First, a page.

Most Read Contributor in Australia, September 2016
In October last year the Commonwealth Government issued a
discussion paper with regard to its proposed 10% withholding tax on
the sale of taxable Australian property by foreign residents. The
proposal is intended to assist the Government to control or limit
the "leakage" of tax payments due by foreign residents on
the sale of Australian property/assets. The scheme was introduced
by the former Government and the current Government has indicated
its intention to proceed with the scheme.
Under the scheme an obligation will be placed on the purchaser
of "taxable Australian property" owned by foreign
residents to withhold 10% of the purchase price and remit it to the
Australian Tax Office as a "non-final" withholding of tax
on account of the Australian tax liabilities of the foreign
If implemented, it is intended that the new arrangements will
come into effect on 1 July 2016.
As currently proposed, the arrangement would apply to a very
wide range of property and assets including mining rights,
commercial real estate and residential property priced at $2.5
million or more, as well as assets used to carry on business
through a permanent establishment in Australia.
Certain Indirect real estate acquisitions will also be covered,
such as the acquisition of shares or units in companies or trusts
owning real estate.
The arrangements would impose obligations on purchasers which
could potentially be quite onerous, and significantly change
commercial and legal practices in relation to the sale of real
estate and other assets.
It is envisaged that the purchaser will have an obligation to
establish, based on information "reasonably available" to
them, whether the seller is a foreign resident and whether the
property being sold is "taxable Australian property". It
is not yet clear what the extent of this obligation will be, but it
seems unlikely that it will be sufficient for a purchaser to rely
on declarations or warranties given by the seller in the relevant
contract documents. Penalties may apply to a purchaser who does not
make sufficient enquiries. If these proposals become law,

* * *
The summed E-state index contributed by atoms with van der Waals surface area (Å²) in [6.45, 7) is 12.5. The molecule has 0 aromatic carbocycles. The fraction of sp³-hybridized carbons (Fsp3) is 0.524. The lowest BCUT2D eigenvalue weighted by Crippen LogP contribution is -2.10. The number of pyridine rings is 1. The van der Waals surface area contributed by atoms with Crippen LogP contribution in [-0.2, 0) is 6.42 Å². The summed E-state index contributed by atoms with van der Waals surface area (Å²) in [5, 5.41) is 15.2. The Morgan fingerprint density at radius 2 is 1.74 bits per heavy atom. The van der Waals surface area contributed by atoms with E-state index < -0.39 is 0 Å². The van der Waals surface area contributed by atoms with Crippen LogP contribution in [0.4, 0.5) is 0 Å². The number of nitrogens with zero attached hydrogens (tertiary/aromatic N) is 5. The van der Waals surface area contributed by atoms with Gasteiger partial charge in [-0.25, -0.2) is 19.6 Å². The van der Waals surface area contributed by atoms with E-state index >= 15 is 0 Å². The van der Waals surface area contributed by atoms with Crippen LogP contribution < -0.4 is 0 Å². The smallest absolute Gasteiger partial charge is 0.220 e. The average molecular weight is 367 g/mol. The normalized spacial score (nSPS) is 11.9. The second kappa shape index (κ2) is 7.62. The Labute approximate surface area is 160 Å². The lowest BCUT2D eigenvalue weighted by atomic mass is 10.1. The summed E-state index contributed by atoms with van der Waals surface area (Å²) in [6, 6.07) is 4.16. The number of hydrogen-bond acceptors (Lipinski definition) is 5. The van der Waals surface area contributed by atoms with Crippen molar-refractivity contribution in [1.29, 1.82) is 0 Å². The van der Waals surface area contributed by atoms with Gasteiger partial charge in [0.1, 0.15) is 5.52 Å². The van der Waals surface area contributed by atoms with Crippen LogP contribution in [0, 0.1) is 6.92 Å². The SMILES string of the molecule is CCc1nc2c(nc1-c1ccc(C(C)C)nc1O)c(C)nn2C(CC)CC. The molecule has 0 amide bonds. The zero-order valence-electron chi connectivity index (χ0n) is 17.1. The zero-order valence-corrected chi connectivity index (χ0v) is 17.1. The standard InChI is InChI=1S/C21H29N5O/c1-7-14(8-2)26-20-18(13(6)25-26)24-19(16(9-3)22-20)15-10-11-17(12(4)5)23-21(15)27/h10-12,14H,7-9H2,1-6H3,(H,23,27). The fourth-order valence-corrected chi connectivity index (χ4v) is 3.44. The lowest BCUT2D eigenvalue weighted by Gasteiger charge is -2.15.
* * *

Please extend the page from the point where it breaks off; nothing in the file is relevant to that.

purchasers and their advisors will have to implement systems to
ensure that adequate enquiries are made before settlement, to
determine whether funds are to be withheld at settlement and
remitted to the ATO;
In the case of indirect acquisitions (ie the purchase of shares
or units in entities that own "taxable Australian
property") it may be necessary for a purchaser to establish
more information about the entity and its assets, including the
value of its assets, and also the nature and extent of interests
held by foreign residents, and their associates;
Purchasers and their lawyers or conveyancers will have an
obligation to collect the funds at settlement and then remit them
to the ATO, presumably quoting the relevant tax file number or
other details. This will also create more work and cost for a
It is not clear what rights a seller may have to prevent the
withholding, for example where there is or will be no tax liability
due to existing tax losses that will wholly or partially off-set
the proposed 10% withholding amount;
It is also not yet clear how these laws will apply in
transactions involving instalment payments. For example, whether an
amount is to be withheld from each instalment or only the
In many commercial transactions it is often the case that
secured debt is greater than 90% of sale proceeds and indeed often
a secured creditor will take 100% of the proceeds. In these cases
it is suggested that the ATO would have "discretion" not
to require the full withholding amount. This needs to be clarified.
It may raise complicated issues about whether withholding amounts
not retained on some cross collateralised assets can be accumulated
for retention on the sale of other assets by the same seller or
There are also often situations where unsecured creditors are
paid out of the proceeds of asset sales. The proposed withholding
obligations in favour of the ATO would appear to give the ATO
priority as against other unsecured creditors.
The Government recently sought submissions on the discussion
paper and it is expected that a further discussion paper will be
issued in the first half of this year.
This publication does not deal with every important topic or
change in law and is not intended to be relied upon as a substitute
for legal or other advice that may be relevant to the reader's
specific circumstances. If you have found this publication of
interest and would like to know more or wish to obtain legal advice
relevant to your circumstances please contact one of the named
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Exemptions or concessions on stamp duty could apply when contemplating the purchase or transfer of NSW real estate.
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